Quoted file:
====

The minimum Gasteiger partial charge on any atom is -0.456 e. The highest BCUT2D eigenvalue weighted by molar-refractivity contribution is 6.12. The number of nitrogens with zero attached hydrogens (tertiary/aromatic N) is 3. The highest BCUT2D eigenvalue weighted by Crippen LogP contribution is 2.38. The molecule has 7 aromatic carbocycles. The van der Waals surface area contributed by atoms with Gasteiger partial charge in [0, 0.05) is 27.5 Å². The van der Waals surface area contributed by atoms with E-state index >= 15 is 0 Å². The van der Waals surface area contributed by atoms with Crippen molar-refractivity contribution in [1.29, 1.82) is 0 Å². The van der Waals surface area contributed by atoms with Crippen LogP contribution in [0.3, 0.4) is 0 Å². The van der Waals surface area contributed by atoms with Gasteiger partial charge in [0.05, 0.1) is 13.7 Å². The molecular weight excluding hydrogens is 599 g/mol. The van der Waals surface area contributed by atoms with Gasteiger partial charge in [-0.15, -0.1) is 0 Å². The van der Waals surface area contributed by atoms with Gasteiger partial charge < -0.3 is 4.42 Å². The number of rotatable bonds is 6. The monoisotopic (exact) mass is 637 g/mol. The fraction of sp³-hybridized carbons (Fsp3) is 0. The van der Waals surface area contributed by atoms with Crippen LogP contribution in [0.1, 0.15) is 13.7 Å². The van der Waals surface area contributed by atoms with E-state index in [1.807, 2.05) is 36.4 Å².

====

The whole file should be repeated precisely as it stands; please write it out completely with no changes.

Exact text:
The minimum Gasteiger partial charge on any atom is -0.456 e. The highest BCUT2D eigenvalue weighted by molar-refractivity contribution is 6.12. The number of nitrogens with zero attached hydrogens (tertiary/aromatic N) is 3. The highest BCUT2D eigenvalue weighted by Crippen LogP contribution is 2.38. The molecule has 7 aromatic carbocycles. The van der Waals surface area contributed by atoms with Gasteiger partial charge in [0, 0.05) is 27.5 Å². The van der Waals surface area contributed by atoms with E-state index >= 15 is 0 Å². The van der Waals surface area contributed by atoms with Crippen molar-refractivity contribution in [1.29, 1.82) is 0 Å². The van der Waals surface area contributed by atoms with Crippen LogP contribution in [0.3, 0.4) is 0 Å². The van der Waals surface area contributed by atoms with Gasteiger partial charge in [0.05, 0.1) is 13.7 Å². The molecular weight excluding hydrogens is 599 g/mol. The van der Waals surface area contributed by atoms with Gasteiger partial charge in [-0.15, -0.1) is 0 Å². The van der Waals surface area contributed by atoms with Gasteiger partial charge < -0.3 is 4.42 Å². The number of rotatable bonds is 6. The monoisotopic (exact) mass is 637 g/mol. The fraction of sp³-hybridized carbons (Fsp3) is 0. The van der Waals surface area contributed by atoms with Crippen LogP contribution in [0.1, 0.15) is 13.7 Å². The van der Waals surface area contributed by atoms with E-state index in [1.807, 2.05) is 36.4 Å².